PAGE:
Inaugural addresses are usually more about tone than detail. However, in his second inaugural, President Obama casually and successfully presented both at once. This kind of rhetorical effort is especially effective for speeches about controversial initiatives; the comforting suggestion to the audience is that the unfamiliar is of a piece with what we already know—that everything new is old again. President Obama presented controversial ideas as merely a fresh tactic toward an old strategy.
He has good reason to believe this approach will work. When supporters hear new ideas set alongside unquestioned pillars of culture, as they did in this speech, they imagine those new ideas less as experiment and more as writ.
Casual listeners simply hear traditional language and assume that anything mixed in with it is also traditional, or at least widely accepted. The only people who would be put off by the content of this speech would be highly engaged listeners who are never going to agree with the speaker anyway.
Having presented his premise as the need for national accomplishment, and having done so in terms no one can argue with—who doesn't want railroads, highways and schools?—he pivoted to a specific argument for a fairly specific kind of unified purpose, one that requires rules, regulation and protection from "life's worst hazards and misfortune," and "new responses to new challenges" cast as an alternate way to act on the principles of our founders.
Or, as a Reuters writer delicately put it, Obama spoke "in more specific terms than is customary." And to make it go down well, he wrapped it in founders' bunting.
The speech was smooth, and it may be effective in drawing some leverage. Time will tell. One thing is for sure, he left no doubt as to his intentions, and he burnished his reputation as, to borrow his campaign slogan, a "forward" rhetorician.
Was it a historic speech? In terms of language, there were a few notable moments and phrases; for instance, while eternal truths "may be self-evident, they have never been self-executing…"
Obama also became the first president to acknowledge in an inaugural address the struggle for gay rights. (He could have claimed that title with his Stonewall reference, which likely flew over the heads of most listeners, but he followed up with "gay brothers and sisters," a rare bit of directness for any politician.) And he offered a nod to activist women, though likely caught only by women's studies majors, a mention of Seneca Falls.
If the standard is rhetorical efficiency and political mood-setting, the president did a good job. It was nothing groundbreaking in terms of stirring rhetoric, but it was clear in purpose and the president left no doubt about his intentions.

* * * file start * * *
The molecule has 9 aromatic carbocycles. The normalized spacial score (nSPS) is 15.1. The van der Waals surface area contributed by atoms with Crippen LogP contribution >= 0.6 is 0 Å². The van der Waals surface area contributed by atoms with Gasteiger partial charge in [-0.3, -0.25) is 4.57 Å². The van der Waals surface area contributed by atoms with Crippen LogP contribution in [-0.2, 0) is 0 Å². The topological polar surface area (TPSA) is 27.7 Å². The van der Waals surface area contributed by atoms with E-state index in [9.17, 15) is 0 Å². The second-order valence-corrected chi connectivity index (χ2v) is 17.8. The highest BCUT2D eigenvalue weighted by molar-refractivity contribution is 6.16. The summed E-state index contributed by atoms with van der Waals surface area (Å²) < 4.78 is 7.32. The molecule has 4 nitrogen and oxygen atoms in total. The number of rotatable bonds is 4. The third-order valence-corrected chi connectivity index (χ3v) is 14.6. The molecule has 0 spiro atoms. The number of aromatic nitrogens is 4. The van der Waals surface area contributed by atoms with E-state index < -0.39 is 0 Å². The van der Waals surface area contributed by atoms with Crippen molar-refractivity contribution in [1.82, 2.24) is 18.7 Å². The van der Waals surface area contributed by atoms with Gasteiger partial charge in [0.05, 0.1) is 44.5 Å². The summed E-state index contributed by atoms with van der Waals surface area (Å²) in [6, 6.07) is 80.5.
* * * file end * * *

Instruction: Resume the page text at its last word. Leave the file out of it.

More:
Speeches that stand outside of history are a fortunate collision of circumstance and personality. Obama's second inaugural could have been that, and here's why. This president, so admired and openly beloved by so many, sets the political tone followed by much of his audience, more than any president in the modern age—that's the personality. He lives in a time of profound political antipathy—that's the circumstance.
Though he addressed the divide, he did so only in airy language; any listener was safe in believing the criticisms were meant only for the other side. President Obama missed an opportunity to transform the tone of discourse in a moment by doing what only he could do, and only with a speech: Call out and shame the extremists who now set the tone.
The missing lines, the ones that could have changed history by addressing our most pressing problem, would have gone something like this:
You on the right, stop questioning your fellow citizens' motivations. They want the best for everyone, and they disagree with you only about how to best achieve it. And you on the left, stop trying to read your fellow citizens out of public discourse by isolation and ridicule. We will make progress when we treat each other as fellow citizens, not as gladiators to be vanquished. Our disagreements truly are among friends. And the first one to say, "But the other guy really is evil!"—that's the first one we must stop listening to.
Frequent Ragan presenter Michael Long is a Washington. D.C.-based speechwriter and director of writing in the School of Continuing Studies at Georgetown University. He will be giving a pre-conference seminar at the upcoming Ragan Speechwriters and Executive Communicators Conference in March.